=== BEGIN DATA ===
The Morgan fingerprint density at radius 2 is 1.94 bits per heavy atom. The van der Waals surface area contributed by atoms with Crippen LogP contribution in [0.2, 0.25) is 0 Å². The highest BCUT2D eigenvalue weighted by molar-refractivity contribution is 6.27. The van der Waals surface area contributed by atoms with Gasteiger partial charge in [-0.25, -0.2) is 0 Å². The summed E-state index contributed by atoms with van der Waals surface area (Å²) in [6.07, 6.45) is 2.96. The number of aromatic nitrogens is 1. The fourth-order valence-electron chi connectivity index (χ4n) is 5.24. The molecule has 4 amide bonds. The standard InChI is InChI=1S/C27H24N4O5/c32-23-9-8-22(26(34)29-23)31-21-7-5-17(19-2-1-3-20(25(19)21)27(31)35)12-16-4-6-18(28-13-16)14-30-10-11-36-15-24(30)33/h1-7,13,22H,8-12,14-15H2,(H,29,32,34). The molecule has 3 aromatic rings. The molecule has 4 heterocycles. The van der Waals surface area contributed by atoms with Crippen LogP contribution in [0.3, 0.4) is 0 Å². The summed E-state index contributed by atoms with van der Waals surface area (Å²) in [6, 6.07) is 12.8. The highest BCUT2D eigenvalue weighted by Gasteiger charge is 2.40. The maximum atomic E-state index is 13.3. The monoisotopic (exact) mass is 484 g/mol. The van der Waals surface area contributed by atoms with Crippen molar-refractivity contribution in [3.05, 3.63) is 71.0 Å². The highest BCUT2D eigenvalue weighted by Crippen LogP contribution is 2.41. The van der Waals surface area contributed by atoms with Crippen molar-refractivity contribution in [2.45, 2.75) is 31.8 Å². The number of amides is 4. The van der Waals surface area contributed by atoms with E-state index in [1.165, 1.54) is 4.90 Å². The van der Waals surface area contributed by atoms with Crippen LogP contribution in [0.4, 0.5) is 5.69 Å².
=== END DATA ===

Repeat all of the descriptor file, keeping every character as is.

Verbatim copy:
The Morgan fingerprint density at radius 2 is 1.94 bits per heavy atom. The van der Waals surface area contributed by atoms with Crippen LogP contribution in [0.2, 0.25) is 0 Å². The highest BCUT2D eigenvalue weighted by molar-refractivity contribution is 6.27. The van der Waals surface area contributed by atoms with Gasteiger partial charge in [-0.25, -0.2) is 0 Å². The summed E-state index contributed by atoms with van der Waals surface area (Å²) in [6.07, 6.45) is 2.96. The number of aromatic nitrogens is 1. The fourth-order valence-electron chi connectivity index (χ4n) is 5.24. The molecule has 4 amide bonds. The standard InChI is InChI=1S/C27H24N4O5/c32-23-9-8-22(26(34)29-23)31-21-7-5-17(19-2-1-3-20(25(19)21)27(31)35)12-16-4-6-18(28-13-16)14-30-10-11-36-15-24(30)33/h1-7,13,22H,8-12,14-15H2,(H,29,32,34). The molecule has 3 aromatic rings. The molecule has 4 heterocycles. The van der Waals surface area contributed by atoms with Crippen LogP contribution in [0.3, 0.4) is 0 Å². The summed E-state index contributed by atoms with van der Waals surface area (Å²) in [6, 6.07) is 12.8. The highest BCUT2D eigenvalue weighted by Gasteiger charge is 2.40. The maximum atomic E-state index is 13.3. The monoisotopic (exact) mass is 484 g/mol. The van der Waals surface area contributed by atoms with Crippen molar-refractivity contribution in [3.05, 3.63) is 71.0 Å². The highest BCUT2D eigenvalue weighted by Crippen LogP contribution is 2.41. The van der Waals surface area contributed by atoms with Crippen molar-refractivity contribution in [2.45, 2.75) is 31.8 Å². The number of amides is 4. The van der Waals surface area contributed by atoms with E-state index in [1.165, 1.54) is 4.90 Å². The van der Waals surface area contributed by atoms with Crippen LogP contribution in [0.4, 0.5) is 5.69 Å².